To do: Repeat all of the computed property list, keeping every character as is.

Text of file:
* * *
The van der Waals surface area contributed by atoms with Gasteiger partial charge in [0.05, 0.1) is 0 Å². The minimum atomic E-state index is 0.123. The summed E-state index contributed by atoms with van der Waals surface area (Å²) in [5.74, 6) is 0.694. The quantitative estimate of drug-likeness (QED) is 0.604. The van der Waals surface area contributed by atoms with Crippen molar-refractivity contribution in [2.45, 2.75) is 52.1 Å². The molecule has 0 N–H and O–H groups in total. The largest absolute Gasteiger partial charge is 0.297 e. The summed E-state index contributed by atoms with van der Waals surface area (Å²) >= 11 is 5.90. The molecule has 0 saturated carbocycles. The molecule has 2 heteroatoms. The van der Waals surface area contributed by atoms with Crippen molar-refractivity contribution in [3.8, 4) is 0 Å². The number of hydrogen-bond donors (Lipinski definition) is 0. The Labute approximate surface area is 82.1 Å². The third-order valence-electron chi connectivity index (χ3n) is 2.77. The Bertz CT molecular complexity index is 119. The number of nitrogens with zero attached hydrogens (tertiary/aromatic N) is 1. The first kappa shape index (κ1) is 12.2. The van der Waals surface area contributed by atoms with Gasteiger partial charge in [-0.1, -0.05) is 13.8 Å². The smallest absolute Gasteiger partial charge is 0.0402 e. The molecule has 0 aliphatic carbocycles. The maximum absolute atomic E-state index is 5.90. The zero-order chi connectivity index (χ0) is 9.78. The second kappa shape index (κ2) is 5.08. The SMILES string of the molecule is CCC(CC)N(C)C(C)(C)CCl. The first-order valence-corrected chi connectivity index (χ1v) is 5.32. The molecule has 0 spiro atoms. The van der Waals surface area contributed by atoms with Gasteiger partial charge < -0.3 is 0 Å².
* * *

The van der Waals surface area contributed by atoms with Gasteiger partial charge in [0.05, 0.1) is 0 Å². The minimum atomic E-state index is 0.123. The summed E-state index contributed by atoms with van der Waals surface area (Å²) in [5.74, 6) is 0.694. The quantitative estimate of drug-likeness (QED) is 0.604. The van der Waals surface area contributed by atoms with Crippen molar-refractivity contribution in [2.45, 2.75) is 52.1 Å². The molecule has 0 N–H and O–H groups in total. The largest absolute Gasteiger partial charge is 0.297 e. The summed E-state index contributed by atoms with van der Waals surface area (Å²) >= 11 is 5.90. The molecule has 0 saturated carbocycles. The molecule has 2 heteroatoms. The van der Waals surface area contributed by atoms with Crippen molar-refractivity contribution in [3.8, 4) is 0 Å². The number of hydrogen-bond donors (Lipinski definition) is 0. The Labute approximate surface area is 82.1 Å². The third-order valence-electron chi connectivity index (χ3n) is 2.77. The Bertz CT molecular complexity index is 119. The number of nitrogens with zero attached hydrogens (tertiary/aromatic N) is 1. The first kappa shape index (κ1) is 12.2. The van der Waals surface area contributed by atoms with Gasteiger partial charge in [-0.1, -0.05) is 13.8 Å². The smallest absolute Gasteiger partial charge is 0.0402 e. The molecule has 0 aliphatic carbocycles. The maximum absolute atomic E-state index is 5.90. The zero-order chi connectivity index (χ0) is 9.78. The second kappa shape index (κ2) is 5.08. The SMILES string of the molecule is CCC(CC)N(C)C(C)(C)CCl. The first-order valence-corrected chi connectivity index (χ1v) is 5.32. The molecule has 0 spiro atoms. The van der Waals surface area contributed by atoms with Gasteiger partial charge < -0.3 is 0 Å².